Thursday, April 22, 2010

Ave Atque Vale

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Tuskegee Airman Spann Watson Dead At 93

by Richard Cooper April 21, 2010

Retired US Air Force Colonel Spann Watson died April 15th of complications from pneumonia.  He was one of the original complement of World War II African-American pilots known as the Tuskegee Airmen, which actually formed  the 99th Fighter Squadron based in North Africa and the 322nd Fighter Group based in Italy.  The Tuskegee Airmen were trained by the Division of Aeronautics of Tuskegee Institute, which had been founded by Booker T. Washington. Watson himself flew missions over North Africa, Sicily, Italy and Southern Europe.  Spann Watson remained in the newly created Air Force, retiring with the rank of Lieutenant Colonel in 1965.  He joined the Federal Aviation Administration.

The Army Air Corps of their day was segregated by race as were the entire American Armed Forces. 

For 48 years, he was a resident of the Village of Westbury which is why I encountered him twice.  I live in the hamlet of Salisbury and we share the Westbury post office.  In 2001, I attended the Central Westbury Civic Association scholarship fundraising luncheon honoring Colonel Watson.  The Association was then led by the late Mannie Sweat, whom  I knew in my then capacity as Libertarian Party of New York State Chair.   It was a very nice event with singing of "Lift Every Voice & Sing" and "America The Beautiful."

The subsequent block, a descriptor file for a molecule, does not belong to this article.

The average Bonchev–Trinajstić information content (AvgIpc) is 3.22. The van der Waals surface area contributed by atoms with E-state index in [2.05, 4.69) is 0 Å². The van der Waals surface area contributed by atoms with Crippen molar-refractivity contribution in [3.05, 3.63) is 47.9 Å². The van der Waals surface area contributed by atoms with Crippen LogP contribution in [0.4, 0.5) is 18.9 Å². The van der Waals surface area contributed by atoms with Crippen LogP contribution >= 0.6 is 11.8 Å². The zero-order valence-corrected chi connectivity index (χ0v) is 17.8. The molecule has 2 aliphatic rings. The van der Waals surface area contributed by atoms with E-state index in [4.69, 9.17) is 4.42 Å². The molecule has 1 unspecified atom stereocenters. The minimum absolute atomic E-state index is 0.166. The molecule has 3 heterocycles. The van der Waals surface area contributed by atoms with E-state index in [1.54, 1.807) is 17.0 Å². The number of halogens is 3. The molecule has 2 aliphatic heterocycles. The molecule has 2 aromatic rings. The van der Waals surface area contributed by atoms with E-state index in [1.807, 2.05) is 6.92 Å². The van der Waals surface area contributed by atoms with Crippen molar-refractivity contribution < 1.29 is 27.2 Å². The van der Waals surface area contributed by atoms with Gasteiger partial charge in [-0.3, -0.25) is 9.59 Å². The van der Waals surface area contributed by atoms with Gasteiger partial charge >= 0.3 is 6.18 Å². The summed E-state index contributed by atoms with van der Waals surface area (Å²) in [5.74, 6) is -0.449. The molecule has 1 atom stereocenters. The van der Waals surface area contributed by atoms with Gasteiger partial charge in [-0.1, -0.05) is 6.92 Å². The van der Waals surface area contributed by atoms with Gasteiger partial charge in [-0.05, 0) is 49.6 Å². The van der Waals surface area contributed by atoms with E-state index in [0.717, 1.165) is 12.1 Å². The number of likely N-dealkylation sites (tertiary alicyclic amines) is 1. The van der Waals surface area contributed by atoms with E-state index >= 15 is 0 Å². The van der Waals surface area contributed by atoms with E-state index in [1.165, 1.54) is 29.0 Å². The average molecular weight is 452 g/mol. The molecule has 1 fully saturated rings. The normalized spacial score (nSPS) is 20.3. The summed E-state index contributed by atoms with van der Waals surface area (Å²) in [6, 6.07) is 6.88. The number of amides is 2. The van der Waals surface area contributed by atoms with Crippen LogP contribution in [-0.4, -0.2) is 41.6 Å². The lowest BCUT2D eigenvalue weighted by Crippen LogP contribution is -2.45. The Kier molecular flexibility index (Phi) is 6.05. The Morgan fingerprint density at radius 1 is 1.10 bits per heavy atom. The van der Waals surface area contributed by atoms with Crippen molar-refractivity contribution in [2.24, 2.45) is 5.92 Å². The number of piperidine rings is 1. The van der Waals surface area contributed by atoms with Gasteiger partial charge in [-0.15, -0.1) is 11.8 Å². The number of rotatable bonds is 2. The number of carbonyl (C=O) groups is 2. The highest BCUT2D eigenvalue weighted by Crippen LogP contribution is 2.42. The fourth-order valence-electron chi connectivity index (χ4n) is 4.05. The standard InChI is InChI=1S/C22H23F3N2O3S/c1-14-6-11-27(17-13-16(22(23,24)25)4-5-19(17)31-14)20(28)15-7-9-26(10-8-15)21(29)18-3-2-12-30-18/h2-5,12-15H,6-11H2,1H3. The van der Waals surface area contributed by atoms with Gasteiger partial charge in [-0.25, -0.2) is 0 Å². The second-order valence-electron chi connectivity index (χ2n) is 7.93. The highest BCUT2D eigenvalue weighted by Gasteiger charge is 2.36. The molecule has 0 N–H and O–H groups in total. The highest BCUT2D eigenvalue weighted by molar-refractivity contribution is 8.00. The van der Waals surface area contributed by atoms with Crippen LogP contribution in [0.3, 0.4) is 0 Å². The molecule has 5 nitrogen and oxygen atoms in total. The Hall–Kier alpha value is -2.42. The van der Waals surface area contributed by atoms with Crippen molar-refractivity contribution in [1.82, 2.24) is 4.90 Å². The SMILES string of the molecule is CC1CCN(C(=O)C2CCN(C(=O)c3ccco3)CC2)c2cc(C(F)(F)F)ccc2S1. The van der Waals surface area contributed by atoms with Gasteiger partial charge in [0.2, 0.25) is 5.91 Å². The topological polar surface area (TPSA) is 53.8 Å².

Colonel Watson mentioned the TV movie about the Tuskegee Airmen starring Laurence Fishburne.  He didn't think too highly of it, saying something to the effect that they weren't spending their time fornicating and carrying on.  If I recall correctly, he said something like "We were flyboys, not playboys."

On another occasion I attended a Central Westbury Civic Association meeting.  There were complaints about motorcyclists terrorizing the block.  Someone said they were afraid to talk to the police in case word went back to the troublemakers.  Colonel Watson noted that he was a gunowner with a shotgun and wasn't afraid of riffraff.  He took his First and Second Amendments seriously, I guess.

He was quite a character with an interesting life.  I am glad I encountered him.

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